Chances are, you’ve got your web browsers synced up across several devices.
And if you share devices with others, you may even have multiple accounts for your browsers.
All major browsers, for instance, allow users to sync up their browser extensions, settings, and bookmarks across multiple devices.
On the surface, this may not seem to have an impact on monetization and marketing. But a little digging reveals otherwise.
Particularly when we look at Chrome’s sign-in feature…
Multi-Device Profiles and Monetization
So what makes signing in to Chrome different from signing in to Firefox or Safari?
For one thing, to sign in to Chrome you need to have a Google Account. Once you use your Google Account to sign in, you’ll be able to sync your browser settings, apps and extensions, wallpapers, language preferences, and prediction of network actions.
Signing in and syncing other browsers has a similar effect. But syncing Firefox, for instance, doesn’t require you to have a Google Account.
The result? Google will be able to track and aggregate users’ multi-device behavior much more effectively.
There are several implications for advertisers:
Multiple sign-ins on the same device will help clean existing data. It’s feasible that 10 or 20 years down the road we’ll be using devices that automatically activate personal profiles based on fingerprints or other biometric activators. But until then, the sign-in is a good stand-in.
When two or more people use the same device that’s signed in to a single Google Account, that account becomes “contaminated” with multiple people’s preferences. This will affect YouTube viewing history, website browsing history, search history, and so on. As a result, Google services and advertising will deliver mixed services.
Allowing several people to sign in to a site is Google’s solution to this problem.
Multi-device tracking makes cross-channel targeting more effective. When you use Chrome across all of your devices, your data will automatically be recorded in your Google Account. This behavioral data makes personalization and prediction much more effective. Cross-channel attribution will also improve.
Historically, these have been major challenges for advertisers, marketers, and data companies. Despite the improvements of technology, targeting, and data collection, the complexity of the omnichannel marketing funnel has complicated matters.
By “locking” users in to their Google Account no matter which device they’re using, many uncertainties are removed from the existing data.
Multi-device apps are already standard – so to stay ahead, developers will need to create multi-device apps. Consumers expect immediacy and relevance, no matter which devices they use. Regardless of the device in question, people will want access to the same browser or app they were using on another device.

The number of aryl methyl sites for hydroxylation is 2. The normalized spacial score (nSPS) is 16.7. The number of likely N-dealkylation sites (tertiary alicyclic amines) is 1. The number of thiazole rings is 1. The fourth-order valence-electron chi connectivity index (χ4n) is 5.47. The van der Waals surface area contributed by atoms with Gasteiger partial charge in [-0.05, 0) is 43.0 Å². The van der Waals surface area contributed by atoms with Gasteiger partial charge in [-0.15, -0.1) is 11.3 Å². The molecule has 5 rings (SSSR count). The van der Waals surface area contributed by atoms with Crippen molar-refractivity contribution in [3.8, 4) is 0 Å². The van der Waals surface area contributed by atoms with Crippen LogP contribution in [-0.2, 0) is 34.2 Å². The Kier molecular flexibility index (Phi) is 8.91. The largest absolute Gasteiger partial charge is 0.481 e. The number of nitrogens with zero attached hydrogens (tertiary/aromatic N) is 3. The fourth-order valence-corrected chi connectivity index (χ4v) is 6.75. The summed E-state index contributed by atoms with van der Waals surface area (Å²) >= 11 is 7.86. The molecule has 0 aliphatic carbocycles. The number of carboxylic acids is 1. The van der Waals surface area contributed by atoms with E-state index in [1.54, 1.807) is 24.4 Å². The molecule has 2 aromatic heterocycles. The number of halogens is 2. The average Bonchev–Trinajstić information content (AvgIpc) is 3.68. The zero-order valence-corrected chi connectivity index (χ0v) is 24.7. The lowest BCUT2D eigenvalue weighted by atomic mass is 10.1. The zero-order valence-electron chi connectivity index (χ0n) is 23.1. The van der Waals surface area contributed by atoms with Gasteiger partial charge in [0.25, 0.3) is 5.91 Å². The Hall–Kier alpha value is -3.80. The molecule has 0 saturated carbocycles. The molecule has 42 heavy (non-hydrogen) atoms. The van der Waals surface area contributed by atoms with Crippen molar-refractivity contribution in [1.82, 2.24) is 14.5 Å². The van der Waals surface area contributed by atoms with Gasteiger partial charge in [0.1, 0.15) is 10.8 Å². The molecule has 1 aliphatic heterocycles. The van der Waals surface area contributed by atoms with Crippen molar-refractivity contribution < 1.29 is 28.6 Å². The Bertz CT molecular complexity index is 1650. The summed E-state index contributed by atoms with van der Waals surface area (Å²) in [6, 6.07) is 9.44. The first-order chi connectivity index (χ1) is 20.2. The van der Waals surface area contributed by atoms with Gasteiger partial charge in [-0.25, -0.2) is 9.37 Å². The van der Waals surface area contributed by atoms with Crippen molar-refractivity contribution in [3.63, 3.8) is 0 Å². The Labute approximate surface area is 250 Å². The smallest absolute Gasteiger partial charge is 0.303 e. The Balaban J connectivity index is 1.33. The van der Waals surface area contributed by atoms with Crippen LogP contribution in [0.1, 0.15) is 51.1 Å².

Multi-Device Apps in Action
The popular productivity app Wunderlist is one of many examples. This to-do list functions seamlessly across several channels, no matter which device or platform you happen to be using.
One distinctive feature of Wunderlist is its comprehensive channel distribution. It is available for Windows 7, Windows 8, Mac, Android, iOS, Windows Phone, Chromebook, and more. Browser extensions are also available for Chrome, Firefox, and Safari.
And if that’s not enough, you can simply access the app through the web.
Wunderlist is an ideal example of an app that operates independently of platforms. It’s true that amount of funds required for cross-platform development may exceed many companies’ budgets. But with the right product that delivers the right value to the end user, there are clear benefits.
In addition to the benefits mentioned above, the right cross-platform app can achieve market penetration that escapes hardware and platform dependencies. And as mobile devices – and soon wearable devices – saturate the marketplace, omnichannel market penetration will become more and more of a necessity.
Just the Beginning…
To see just how important it is to cater to the multi-channel customer, simply take a look at how Google is personalizing its services.
Last summer at Google I/O, new APIs were revealed that allow phones and Chromebooks to sync up automatically. Whenever someone has their phone and their Chromebook open simultaneously, users will automatically be logged in and their favorite apps will be opened on the laptop.
Android notifications, such as Google Now alerts and incoming calls, will appear on both devices. And to make things even easier on developers, Android apps will be able to run on Chrome OS.
Each and every update to Chrome OS highlights more syncing. A recent update, for example, allows cross-device wallpaper syncing.
In the coming years, we can expect to see more and more devices. But, to facilitate ease of development, we will also see cross-device operating systems become the norm. From Windows 10 to iOS to Chrome OS, we’re seeing the same platforms spread across devices.
And it’s a good thing that these operating systems are making it easier to develop on different platforms…since, to stay ahead, the successful app developer will need to cater to customers through a myriad of devices.